New Study Confirms Ancient Remedies dating back to the 16th Century
Children's Hospital researchers have discovered the chemical behind cocoa's ability to offer diarrhea relief, confirming what ancient South American cultures are said to have known and then taught to Europeans as long ago as the 16th century. Cocoa comes from the cacao plant (Theobroma cacao), native to the Americas.
According to researchers at Children's Hospital & Research Center Oakland, flavonoids are the active cocoa bean ingredient that can limit the development of fluids in the body that cause diarrhea. Scientists believe these flavonoids could be used to create natural supplements to ease diarrhea symptoms. Dark chocolate contains high concentrations of cocoa and may offer mild relief.
"Our study presents the first evidence that fluid loss by the intestine can be prevented by cocoa flavonoids," said Horst Fischer, PhD, an associate scientist with the Children's Hospital Oakland Research Institute (CHORI). "Ultimately, this discovery could lead to the development of natural treatments that are inexpensive, easy to access and unlikely to have side effects."
Fischer is a co-author of the study, published in the October 2005 issue of The Journal of Nutrition. Fischer and other CHORI researchers collaborated on the study with scientists at Heinrich Heine University in Germany.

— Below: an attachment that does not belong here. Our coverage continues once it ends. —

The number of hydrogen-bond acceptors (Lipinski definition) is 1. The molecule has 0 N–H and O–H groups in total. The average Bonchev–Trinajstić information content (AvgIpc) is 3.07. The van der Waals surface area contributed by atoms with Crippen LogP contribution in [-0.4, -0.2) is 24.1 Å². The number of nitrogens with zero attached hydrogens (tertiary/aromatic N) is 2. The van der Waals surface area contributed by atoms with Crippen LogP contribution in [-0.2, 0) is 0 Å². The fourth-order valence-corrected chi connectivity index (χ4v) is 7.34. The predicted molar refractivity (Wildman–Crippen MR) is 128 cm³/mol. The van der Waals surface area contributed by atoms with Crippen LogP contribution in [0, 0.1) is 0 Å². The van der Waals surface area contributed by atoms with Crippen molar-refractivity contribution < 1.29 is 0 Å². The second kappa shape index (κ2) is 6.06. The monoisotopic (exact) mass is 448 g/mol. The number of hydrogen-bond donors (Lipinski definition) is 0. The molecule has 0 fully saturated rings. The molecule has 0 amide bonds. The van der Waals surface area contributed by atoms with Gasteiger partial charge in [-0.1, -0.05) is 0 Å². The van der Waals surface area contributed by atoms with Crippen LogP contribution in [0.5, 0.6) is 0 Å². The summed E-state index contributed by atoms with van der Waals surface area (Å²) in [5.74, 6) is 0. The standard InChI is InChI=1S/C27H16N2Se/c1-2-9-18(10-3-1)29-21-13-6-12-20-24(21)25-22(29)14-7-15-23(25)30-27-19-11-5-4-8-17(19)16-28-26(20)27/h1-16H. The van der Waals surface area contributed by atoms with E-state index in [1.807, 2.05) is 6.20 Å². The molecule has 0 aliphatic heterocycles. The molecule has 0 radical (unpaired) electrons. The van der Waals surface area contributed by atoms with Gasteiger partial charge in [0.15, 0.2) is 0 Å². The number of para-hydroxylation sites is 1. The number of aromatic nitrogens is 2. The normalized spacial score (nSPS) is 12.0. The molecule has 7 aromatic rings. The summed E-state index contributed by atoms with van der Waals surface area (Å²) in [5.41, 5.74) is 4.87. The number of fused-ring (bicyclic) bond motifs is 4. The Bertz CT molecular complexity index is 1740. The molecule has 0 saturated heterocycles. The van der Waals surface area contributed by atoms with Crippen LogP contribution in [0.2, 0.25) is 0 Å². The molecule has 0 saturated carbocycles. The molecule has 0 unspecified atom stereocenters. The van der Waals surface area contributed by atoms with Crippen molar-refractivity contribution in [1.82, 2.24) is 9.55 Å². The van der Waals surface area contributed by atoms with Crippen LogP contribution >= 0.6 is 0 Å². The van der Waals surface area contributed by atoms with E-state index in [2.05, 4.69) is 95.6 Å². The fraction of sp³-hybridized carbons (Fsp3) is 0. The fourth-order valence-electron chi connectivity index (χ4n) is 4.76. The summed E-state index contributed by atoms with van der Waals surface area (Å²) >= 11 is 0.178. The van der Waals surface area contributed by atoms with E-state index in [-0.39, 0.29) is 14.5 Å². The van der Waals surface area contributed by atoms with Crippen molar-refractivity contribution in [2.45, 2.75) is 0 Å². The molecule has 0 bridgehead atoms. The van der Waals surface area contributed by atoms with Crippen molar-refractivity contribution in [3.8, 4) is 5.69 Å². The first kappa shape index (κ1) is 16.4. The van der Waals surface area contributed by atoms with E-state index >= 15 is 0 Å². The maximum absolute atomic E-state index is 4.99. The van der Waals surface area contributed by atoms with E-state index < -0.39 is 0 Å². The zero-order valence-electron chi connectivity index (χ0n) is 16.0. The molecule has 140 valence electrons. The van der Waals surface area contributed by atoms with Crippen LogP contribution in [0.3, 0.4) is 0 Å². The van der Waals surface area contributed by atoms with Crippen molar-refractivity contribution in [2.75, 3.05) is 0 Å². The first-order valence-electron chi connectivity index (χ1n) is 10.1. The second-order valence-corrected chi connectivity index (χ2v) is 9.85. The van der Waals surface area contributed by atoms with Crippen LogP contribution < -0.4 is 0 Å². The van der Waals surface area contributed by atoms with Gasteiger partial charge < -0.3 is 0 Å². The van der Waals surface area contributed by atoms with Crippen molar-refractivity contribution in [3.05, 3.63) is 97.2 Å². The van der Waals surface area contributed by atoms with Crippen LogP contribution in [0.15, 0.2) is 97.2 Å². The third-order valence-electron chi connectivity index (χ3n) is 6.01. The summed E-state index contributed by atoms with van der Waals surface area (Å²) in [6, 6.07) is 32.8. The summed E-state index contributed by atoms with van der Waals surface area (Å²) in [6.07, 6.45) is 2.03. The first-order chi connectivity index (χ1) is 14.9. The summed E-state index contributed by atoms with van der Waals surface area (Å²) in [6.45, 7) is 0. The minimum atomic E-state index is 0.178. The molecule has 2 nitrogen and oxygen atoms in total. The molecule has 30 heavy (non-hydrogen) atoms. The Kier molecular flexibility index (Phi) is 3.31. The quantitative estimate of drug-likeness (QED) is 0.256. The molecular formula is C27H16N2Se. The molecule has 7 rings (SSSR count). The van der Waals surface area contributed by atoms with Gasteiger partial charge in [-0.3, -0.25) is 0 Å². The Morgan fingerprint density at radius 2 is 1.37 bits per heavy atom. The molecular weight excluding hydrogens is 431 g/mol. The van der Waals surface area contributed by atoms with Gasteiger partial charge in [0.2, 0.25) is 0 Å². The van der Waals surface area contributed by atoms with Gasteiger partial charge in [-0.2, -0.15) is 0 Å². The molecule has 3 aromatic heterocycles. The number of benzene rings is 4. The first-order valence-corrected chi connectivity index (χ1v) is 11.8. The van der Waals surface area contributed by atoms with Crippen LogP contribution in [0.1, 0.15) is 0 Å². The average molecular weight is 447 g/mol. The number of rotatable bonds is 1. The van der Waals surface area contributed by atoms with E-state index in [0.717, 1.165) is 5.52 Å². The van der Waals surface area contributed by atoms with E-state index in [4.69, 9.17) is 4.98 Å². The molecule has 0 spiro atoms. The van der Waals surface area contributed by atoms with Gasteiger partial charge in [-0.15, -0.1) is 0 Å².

Diarrhea is a common problem in children and each year about 2.4 million visit their doctor with symptoms of diarrhea.
"Patients with diarrhea can lose dangerous amounts of fluids," said Beate Illek, PhD, an associate scientist at CHORI and another co-author of the study. Children younger than 5 and the elderly are the most likely to develop grave health problems if their condition leads to dehydration. In severe cases such patients suffering from diarrhea can die from dehydration in only a few days.
Historical records show people in Central and South America used cocoa as a medicinal plant since ancient times and taught European explorers of the Americas in the 16th century. That knowledge made its way to Europe. But until now, no one knew exactly how the cocoa bean was able to help diarrhea sufferers. "Our research successfully proves that this ancient myth is really based on scientific principals," said Dr. Illek.
For more than a year, scientists tested cocoa extract and flavonoids in the laboratory, using cell cultures to mimic what happens in the body's intestine lining. All the cultures produced lower levels of diarrhea-causing fluids, confirming that cocoa flavonoids can be used as a diarrhea remedy.
Cocoa flavonoids are able to bind to and inhibit a protein in the intestines called CFTR, which regulates fluid secretion in the small intestines.
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